November 27, 2020
Cambodian-American human rights advocate Theary Seng (L) talks to a police official before a hearing at Phnom Penh municipal court in Phnom Penh on November 26, 2020, during a mass trial against more than 100 opposition members and activists charged with conspiracy to commit treason related to self-exiled opposition figurehead Sam Rainsys failed plan return to the country in 2019. (Photo by TANG CHHIN Sothy / AFP)
By Associated Press
PHNOM PENH – A Cambodian court on Thursday began hearing the cases of nearly 130 opponents and government critics charged with treason for taking part in nonviolent political activities over the past three years, in what one of them described as a sham trial.
Most of those being tried by the Phnom Penh Municipal Court are former members or supporters of the Cambodia National Rescue Party. As the sole opposition party in Parliament, it had been expected to offer a strong challenge to Prime Minister Hun Sen’s ruling Cambodian People’s party in the 2018 general election.
But in late 2017, Hun Sen launched a sweeping crackdown on his opponents. Virtually all critical media were pressured to close or tone down their coverage, and the Cambodia National Rescue Party was forced by the high court to disband and its lawmakers were removed from Parliament. Many people believe the court acted to ensure that Hun Sen’s party won by sweeping all the seats.
Virtually all the defendants have been charged with conspiracy to commit treason and incitement to commit a felony, which together carry a maximum penalty of 12 years in prison, according to defense lawyers and human rights activists. Not all are expected to be in court as some are believed to be living abroad.
Sam Sokong, one of the defense lawyers, said earlier this week that he feared his clients could not get a fair judgment because there are so many supposed to stand trial at the same time.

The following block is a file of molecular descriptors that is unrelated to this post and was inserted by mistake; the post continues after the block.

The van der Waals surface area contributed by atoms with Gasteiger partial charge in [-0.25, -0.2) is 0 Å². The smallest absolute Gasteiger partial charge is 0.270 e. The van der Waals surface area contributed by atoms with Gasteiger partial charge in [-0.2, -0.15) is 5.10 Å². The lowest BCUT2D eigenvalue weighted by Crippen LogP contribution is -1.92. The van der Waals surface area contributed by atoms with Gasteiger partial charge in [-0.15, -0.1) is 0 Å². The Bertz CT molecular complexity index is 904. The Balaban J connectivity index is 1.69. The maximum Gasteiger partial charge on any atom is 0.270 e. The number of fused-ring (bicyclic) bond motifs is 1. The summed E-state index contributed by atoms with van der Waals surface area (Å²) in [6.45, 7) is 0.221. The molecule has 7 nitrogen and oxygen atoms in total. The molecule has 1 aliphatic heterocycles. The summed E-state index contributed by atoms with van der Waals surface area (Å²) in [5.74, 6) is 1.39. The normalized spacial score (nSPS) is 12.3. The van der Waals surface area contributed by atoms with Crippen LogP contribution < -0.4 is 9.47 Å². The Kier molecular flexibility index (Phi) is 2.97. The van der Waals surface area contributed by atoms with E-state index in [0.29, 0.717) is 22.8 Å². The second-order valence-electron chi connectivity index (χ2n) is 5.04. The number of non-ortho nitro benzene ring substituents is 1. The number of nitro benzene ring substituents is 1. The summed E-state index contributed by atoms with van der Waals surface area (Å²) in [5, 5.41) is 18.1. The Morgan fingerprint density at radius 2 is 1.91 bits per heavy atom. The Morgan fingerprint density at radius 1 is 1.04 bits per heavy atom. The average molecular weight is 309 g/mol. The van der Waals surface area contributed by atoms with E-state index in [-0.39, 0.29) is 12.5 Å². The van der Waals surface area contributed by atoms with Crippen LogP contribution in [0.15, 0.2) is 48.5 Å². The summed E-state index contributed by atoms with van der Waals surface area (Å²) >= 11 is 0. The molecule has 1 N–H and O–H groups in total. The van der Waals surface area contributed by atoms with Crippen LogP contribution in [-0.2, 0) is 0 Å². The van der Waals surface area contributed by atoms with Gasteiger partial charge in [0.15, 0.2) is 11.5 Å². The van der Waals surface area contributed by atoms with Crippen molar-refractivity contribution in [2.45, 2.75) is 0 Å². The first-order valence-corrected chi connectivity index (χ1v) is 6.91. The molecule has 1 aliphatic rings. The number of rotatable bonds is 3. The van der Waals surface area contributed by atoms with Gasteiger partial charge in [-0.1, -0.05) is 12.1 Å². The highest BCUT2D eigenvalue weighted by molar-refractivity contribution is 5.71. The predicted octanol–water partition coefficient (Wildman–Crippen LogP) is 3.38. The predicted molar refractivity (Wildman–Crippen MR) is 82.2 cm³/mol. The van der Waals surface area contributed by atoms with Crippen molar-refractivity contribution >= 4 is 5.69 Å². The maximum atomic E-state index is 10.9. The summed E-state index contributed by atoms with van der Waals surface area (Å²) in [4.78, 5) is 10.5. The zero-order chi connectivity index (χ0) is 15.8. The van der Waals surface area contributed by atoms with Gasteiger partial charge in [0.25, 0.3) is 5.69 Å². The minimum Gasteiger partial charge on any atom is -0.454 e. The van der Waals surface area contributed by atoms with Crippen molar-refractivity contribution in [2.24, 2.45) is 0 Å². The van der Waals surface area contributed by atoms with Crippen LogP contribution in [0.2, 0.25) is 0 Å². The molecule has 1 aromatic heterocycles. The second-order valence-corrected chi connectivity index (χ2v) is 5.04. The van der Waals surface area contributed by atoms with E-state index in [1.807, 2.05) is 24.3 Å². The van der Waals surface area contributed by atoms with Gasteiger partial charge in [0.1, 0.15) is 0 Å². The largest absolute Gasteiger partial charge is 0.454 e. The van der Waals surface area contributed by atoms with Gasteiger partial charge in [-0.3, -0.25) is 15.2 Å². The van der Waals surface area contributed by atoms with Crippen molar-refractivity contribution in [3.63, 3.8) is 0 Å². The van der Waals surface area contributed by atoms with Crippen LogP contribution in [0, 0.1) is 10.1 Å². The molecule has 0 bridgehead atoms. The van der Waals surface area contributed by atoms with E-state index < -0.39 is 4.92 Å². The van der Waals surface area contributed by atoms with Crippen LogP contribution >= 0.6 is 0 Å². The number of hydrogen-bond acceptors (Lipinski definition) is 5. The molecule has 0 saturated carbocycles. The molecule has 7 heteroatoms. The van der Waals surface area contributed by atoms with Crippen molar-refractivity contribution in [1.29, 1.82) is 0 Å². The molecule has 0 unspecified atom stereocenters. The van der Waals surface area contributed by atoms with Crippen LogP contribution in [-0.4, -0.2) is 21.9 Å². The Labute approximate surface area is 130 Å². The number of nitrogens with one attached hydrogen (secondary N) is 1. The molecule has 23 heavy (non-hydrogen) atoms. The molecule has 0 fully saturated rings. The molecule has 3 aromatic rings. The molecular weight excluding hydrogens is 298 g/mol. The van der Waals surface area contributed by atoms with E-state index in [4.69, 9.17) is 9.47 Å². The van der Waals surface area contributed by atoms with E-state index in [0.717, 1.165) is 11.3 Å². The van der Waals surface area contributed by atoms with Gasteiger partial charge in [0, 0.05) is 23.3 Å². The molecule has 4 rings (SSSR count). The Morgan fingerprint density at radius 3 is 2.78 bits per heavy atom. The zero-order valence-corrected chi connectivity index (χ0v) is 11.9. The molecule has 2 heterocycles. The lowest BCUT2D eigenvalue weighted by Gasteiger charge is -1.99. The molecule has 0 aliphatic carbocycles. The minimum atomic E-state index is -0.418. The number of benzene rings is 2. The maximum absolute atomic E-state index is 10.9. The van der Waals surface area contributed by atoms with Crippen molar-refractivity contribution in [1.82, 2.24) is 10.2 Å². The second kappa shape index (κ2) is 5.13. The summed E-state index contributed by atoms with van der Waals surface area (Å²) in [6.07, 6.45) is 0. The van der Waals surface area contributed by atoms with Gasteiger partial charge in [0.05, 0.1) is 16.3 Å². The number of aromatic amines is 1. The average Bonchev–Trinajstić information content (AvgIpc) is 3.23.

“It is the first time since I began representing opposition group members that such a huge number as nearly 130 are standing trial together,” he said. “I am very doubtful about this arrangement and whether fairness will be received by my clients according to the international standard.”
One of the best known defendants living in Cambodia is Theary Seng, a Cambodian-American lawyer who has long been one of the most outspoken critics of Hun Sen and his government.
“I feel at peace, because I’ve done nothing wrong. This is not a courtroom. This is a political theater, it’s a political circus,” she told reporters outside the courtroom.
She described the trial as a sham scripted by Hun Sen’s regime. “It’s only a way to block the view of the international community of the real serious issues of human rights violations, of political repression.”
Am Sam Ath, who works with the Cambodian human rights group Licadho, said that according to copies of court summonses, many defendants are accused of being involved with organizing a failed trip by former opposition leader Sam Rainsy that would have brought him back from exile last November.
Sam Rainsy, the co-founder of the Cambodia National Rescue Party, has been in exile since 2016 to avoid serving prison sentences for defamation and other offenses. He says the cases against him were politically motivated, and gis attempted return last year was blocked by the government.
Hun Sen has been in power for 35 years and has often been accused of heading an authoritarian regime. Several Western nations have imposed sanctions on his government, mainly after concluding that the 2018 election was neither free nor fair. The harshest measure came from the European Union, which this year withdrew some preferential trading privileges.
Last week, the U.S. Embassy in Cambodia on its Facebook page urged the government to fully respect the freedoms of its people as cited in the country’s constitution.
“The United States is closely following a growing number of court cases targeting civil society activists, journalists, and supporters of Cambodia’s primary political opposition party, the Cambodia National Rescue Party,” said the statement. “Freedoms of association and expression, and tolerance of dissenting views, are vital in a genuine democracy.”